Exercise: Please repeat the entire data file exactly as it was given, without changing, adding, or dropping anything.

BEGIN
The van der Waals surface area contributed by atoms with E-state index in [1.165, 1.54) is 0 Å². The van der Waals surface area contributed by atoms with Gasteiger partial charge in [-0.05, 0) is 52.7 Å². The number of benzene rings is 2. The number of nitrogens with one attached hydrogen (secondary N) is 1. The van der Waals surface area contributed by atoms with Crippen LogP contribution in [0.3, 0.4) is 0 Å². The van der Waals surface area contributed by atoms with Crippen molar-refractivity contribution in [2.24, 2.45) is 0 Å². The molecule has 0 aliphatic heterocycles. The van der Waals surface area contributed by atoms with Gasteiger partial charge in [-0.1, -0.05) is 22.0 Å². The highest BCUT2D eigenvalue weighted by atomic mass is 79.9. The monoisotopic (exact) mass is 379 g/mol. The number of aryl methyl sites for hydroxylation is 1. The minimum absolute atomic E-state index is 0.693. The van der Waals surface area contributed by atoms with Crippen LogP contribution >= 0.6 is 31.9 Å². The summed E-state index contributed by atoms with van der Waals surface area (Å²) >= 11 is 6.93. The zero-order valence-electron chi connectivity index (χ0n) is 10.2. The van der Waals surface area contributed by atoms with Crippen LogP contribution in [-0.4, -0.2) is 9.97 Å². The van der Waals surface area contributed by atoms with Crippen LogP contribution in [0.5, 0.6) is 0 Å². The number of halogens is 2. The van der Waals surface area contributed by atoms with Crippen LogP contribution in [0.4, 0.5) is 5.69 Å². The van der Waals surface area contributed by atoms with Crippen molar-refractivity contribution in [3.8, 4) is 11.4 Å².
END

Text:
The van der Waals surface area contributed by atoms with E-state index in [1.165, 1.54) is 0 Å². The van der Waals surface area contributed by atoms with Gasteiger partial charge in [-0.05, 0) is 52.7 Å². The number of benzene rings is 2. The number of nitrogens with one attached hydrogen (secondary N) is 1. The van der Waals surface area contributed by atoms with Crippen LogP contribution in [0.3, 0.4) is 0 Å². The van der Waals surface area contributed by atoms with Crippen molar-refractivity contribution in [2.24, 2.45) is 0 Å². The molecule has 0 aliphatic heterocycles. The van der Waals surface area contributed by atoms with Gasteiger partial charge in [-0.1, -0.05) is 22.0 Å². The highest BCUT2D eigenvalue weighted by atomic mass is 79.9. The monoisotopic (exact) mass is 379 g/mol. The number of aryl methyl sites for hydroxylation is 1. The minimum absolute atomic E-state index is 0.693. The van der Waals surface area contributed by atoms with Crippen LogP contribution >= 0.6 is 31.9 Å². The summed E-state index contributed by atoms with van der Waals surface area (Å²) >= 11 is 6.93. The zero-order valence-electron chi connectivity index (χ0n) is 10.2. The van der Waals surface area contributed by atoms with Crippen LogP contribution in [-0.4, -0.2) is 9.97 Å². The van der Waals surface area contributed by atoms with Crippen LogP contribution in [0.5, 0.6) is 0 Å². The number of halogens is 2. The van der Waals surface area contributed by atoms with Crippen LogP contribution in [0.4, 0.5) is 5.69 Å². The van der Waals surface area contributed by atoms with Crippen molar-refractivity contribution in [3.8, 4) is 11.4 Å².